Functional method was ascribed the function of making phenomena appear contingent. The different guiding distinctions we today find active in systems theory seem to be functional equivalents when it comes to the demonstration of contingency of a phenomenon studied. For instance, historical-semantic analyses can historicize our current semantics and thus show their contingency. Form-analyses can show the paradox of ways of observing. Analyses of differentiations can show the existence of alternative forms of differentiation. Today, the possibilities for creating a distance to the phenomenon studied abound and contingency pervades the entire theoretical architecture of systems theory. 
The statements above could indicate that functional method has lost its central function in the construction of systems theoretical analyses. But the fact that the problem/solution distinction still is very active when analyses are carried out indicates another conclusion: that functional method today is a solution to another problem than the creation of contingency and analytical distance. The hypothesis I shall pursue in the following is that functional method is a solution to the problem of dynamics, of how to produce further analyses, how to make further operations connect to earlier ones and point forwards.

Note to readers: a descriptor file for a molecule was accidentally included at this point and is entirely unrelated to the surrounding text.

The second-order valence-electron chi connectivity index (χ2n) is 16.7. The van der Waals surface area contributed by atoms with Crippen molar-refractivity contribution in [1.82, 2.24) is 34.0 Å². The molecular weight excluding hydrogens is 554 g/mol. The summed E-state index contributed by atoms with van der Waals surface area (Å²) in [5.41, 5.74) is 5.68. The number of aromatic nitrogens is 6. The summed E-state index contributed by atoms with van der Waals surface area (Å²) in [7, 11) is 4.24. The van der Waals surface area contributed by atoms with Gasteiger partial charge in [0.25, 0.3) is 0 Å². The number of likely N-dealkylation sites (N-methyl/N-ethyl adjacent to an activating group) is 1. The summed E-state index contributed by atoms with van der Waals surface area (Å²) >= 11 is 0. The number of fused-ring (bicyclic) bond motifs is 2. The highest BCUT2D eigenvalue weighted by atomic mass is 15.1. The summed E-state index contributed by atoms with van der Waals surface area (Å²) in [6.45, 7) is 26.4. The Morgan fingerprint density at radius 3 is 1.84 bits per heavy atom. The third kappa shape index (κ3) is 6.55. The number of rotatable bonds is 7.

A semantic analysis can be done and finished—but how is it connected to other analyses? How does it avoid a situation where communication simply stops after the analysis, maybe with a tired "and so what?" Here it seems that the problem/solution distinction can take the analysis further by asking which problem the described semantics is a solution to. Or: which problems does it create? And how are these problems solved? Analyses of differentiation can form another example: Along an analysis of the differentiations (using the guiding distinction similarity/difference) in, for instance, an organization, one can bring the analysis further by asking which problem is this differentiation a solution to and which problems does it cause? The problem/solution distinction is used in order to move the analysis of differentiations. An analysis of a certain way of drawing a boundary between system and environment may lead to the question: which problem is this boundary a solution to (and could there have been other, functional equivalent, solutions)—or we can instead ask which problems does it create. An analysis of the form of decision raises the problem: how is the paradox of decision making managed? This means that it is the problem/solution distinction that brings the analysis further.